Save or Delete: What to Do With Failed Attempts

keyboard and notebookIn the writing world, there seem to be two camps when it comes to this question. One side says to delete anything that isn’t working out. Did you start a poem and realize it’s not working? Get rid of it. Wipe that slate clean. These people do away with the work they’re not proud of, and I imagine they feel better once it’s gone. They try, they fail, they delete. Only if they feel some measure of success do they hit save. That process works very well for some writers, but I put myself in the other camp: those who save pretty much everything.

I participated in NaNoWriMo last November and managed to crank out a full 50,000 words in a month. Writing that much that quickly is great for getting ideas down, but it left me with tons of scenes I’m not proud of, dialogue that’s clipped, awkward, or unnecessary, and a plot that needs some major changes to work. I decided to set it aside for a while after NaNoWriMo, but I’m getting to the point where it’s been long enough that I’d like to get back into it with revisions. So what should I do with the huge portions of such a large effort that just don’t make the cut once revisions begin?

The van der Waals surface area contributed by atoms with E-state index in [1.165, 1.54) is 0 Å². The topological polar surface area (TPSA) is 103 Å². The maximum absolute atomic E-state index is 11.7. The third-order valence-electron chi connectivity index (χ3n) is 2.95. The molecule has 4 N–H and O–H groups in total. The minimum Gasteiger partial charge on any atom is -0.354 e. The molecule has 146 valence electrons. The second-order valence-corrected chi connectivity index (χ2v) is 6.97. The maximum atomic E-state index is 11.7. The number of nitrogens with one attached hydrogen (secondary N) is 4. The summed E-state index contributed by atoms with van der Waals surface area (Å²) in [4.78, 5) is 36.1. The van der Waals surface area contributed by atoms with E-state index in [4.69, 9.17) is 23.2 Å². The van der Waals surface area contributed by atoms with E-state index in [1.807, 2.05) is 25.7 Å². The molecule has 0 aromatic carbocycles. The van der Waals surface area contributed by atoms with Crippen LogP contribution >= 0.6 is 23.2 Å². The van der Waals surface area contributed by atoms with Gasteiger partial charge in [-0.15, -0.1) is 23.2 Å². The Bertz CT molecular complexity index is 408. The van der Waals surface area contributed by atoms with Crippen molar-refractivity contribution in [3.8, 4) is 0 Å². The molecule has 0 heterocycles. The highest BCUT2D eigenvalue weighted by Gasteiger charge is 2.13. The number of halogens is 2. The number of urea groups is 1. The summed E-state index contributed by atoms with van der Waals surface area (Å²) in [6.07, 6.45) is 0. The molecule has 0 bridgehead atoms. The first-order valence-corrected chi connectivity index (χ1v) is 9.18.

I don’t think I would do this as much if computers didn’t exist, but since I can easily organize everything on my laptop and store it away, I typically save everything, even my crummy first drafts. Why? Because not all failures and false starts are complete flops. Sometimes my premise is excellent and it’s my execution that’s failing. Maybe I have a great plot but flat characters, or great characters and no plot. Whatever the reason that an attempt fails, it often has some redeeming qualities that might come in handy during my next spell of writer’s block. Or, maybe I’ll take something significant out, like a scene or an entire character, only to change my mind and decide to put it back in. The more I save, the easier it is to do that. So yes, I am a bit of a digital pack rat, but this has genuinely helped me multiple times. I even save failed attempts that don’t get very far. For instance, I wrote the first page of a flash fiction piece in high school, then lost interest and abandoned it. I revisited it in college, revised it, and got it published in my school’s literary magazine. That’s an attempt from high school, back when I had no idea what the word “cliche” meant, and it was still salvageable. See what I mean? Not all attempts are complete flops.

What about you? Are you a fan of the delete key, or the floppy disk icon? Maybe a little of both? Feel free to leave a comment with your thoughts.

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